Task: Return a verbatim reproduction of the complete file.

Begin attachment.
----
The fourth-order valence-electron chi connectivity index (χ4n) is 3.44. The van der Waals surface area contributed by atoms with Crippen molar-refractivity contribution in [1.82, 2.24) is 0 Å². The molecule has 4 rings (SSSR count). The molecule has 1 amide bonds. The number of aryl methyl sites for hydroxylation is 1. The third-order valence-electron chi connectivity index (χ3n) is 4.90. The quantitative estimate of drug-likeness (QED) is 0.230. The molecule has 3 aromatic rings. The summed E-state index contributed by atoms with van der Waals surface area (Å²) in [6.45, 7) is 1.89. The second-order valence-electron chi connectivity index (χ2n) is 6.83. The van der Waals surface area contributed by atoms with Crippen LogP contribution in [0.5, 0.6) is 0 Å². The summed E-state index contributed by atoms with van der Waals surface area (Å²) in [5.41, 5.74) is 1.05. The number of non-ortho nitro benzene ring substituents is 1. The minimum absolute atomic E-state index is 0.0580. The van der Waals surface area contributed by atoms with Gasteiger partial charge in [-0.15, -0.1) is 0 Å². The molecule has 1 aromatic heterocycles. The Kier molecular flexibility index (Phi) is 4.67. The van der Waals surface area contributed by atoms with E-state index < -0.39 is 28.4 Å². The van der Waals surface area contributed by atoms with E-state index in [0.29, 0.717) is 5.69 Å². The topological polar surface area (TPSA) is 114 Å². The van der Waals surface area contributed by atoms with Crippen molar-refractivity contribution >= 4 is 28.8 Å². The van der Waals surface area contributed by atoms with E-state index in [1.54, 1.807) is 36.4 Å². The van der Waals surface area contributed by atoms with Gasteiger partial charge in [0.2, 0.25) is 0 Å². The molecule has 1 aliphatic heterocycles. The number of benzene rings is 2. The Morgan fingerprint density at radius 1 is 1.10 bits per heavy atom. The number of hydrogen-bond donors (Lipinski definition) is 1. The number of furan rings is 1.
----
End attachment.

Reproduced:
The fourth-order valence-electron chi connectivity index (χ4n) is 3.44. The van der Waals surface area contributed by atoms with Crippen molar-refractivity contribution in [1.82, 2.24) is 0 Å². The molecule has 4 rings (SSSR count). The molecule has 1 amide bonds. The number of aryl methyl sites for hydroxylation is 1. The third-order valence-electron chi connectivity index (χ3n) is 4.90. The quantitative estimate of drug-likeness (QED) is 0.230. The molecule has 3 aromatic rings. The summed E-state index contributed by atoms with van der Waals surface area (Å²) in [6.45, 7) is 1.89. The second-order valence-electron chi connectivity index (χ2n) is 6.83. The van der Waals surface area contributed by atoms with Crippen LogP contribution in [0.5, 0.6) is 0 Å². The summed E-state index contributed by atoms with van der Waals surface area (Å²) in [5.41, 5.74) is 1.05. The number of non-ortho nitro benzene ring substituents is 1. The minimum absolute atomic E-state index is 0.0580. The van der Waals surface area contributed by atoms with Gasteiger partial charge in [-0.15, -0.1) is 0 Å². The molecule has 1 aromatic heterocycles. The Kier molecular flexibility index (Phi) is 4.67. The van der Waals surface area contributed by atoms with E-state index < -0.39 is 28.4 Å². The van der Waals surface area contributed by atoms with E-state index in [0.29, 0.717) is 5.69 Å². The topological polar surface area (TPSA) is 114 Å². The van der Waals surface area contributed by atoms with Crippen molar-refractivity contribution >= 4 is 28.8 Å². The van der Waals surface area contributed by atoms with E-state index in [1.54, 1.807) is 36.4 Å². The van der Waals surface area contributed by atoms with Gasteiger partial charge in [0.2, 0.25) is 0 Å². The molecule has 1 aliphatic heterocycles. The number of benzene rings is 2. The Morgan fingerprint density at radius 1 is 1.10 bits per heavy atom. The number of hydrogen-bond donors (Lipinski definition) is 1. The number of furan rings is 1.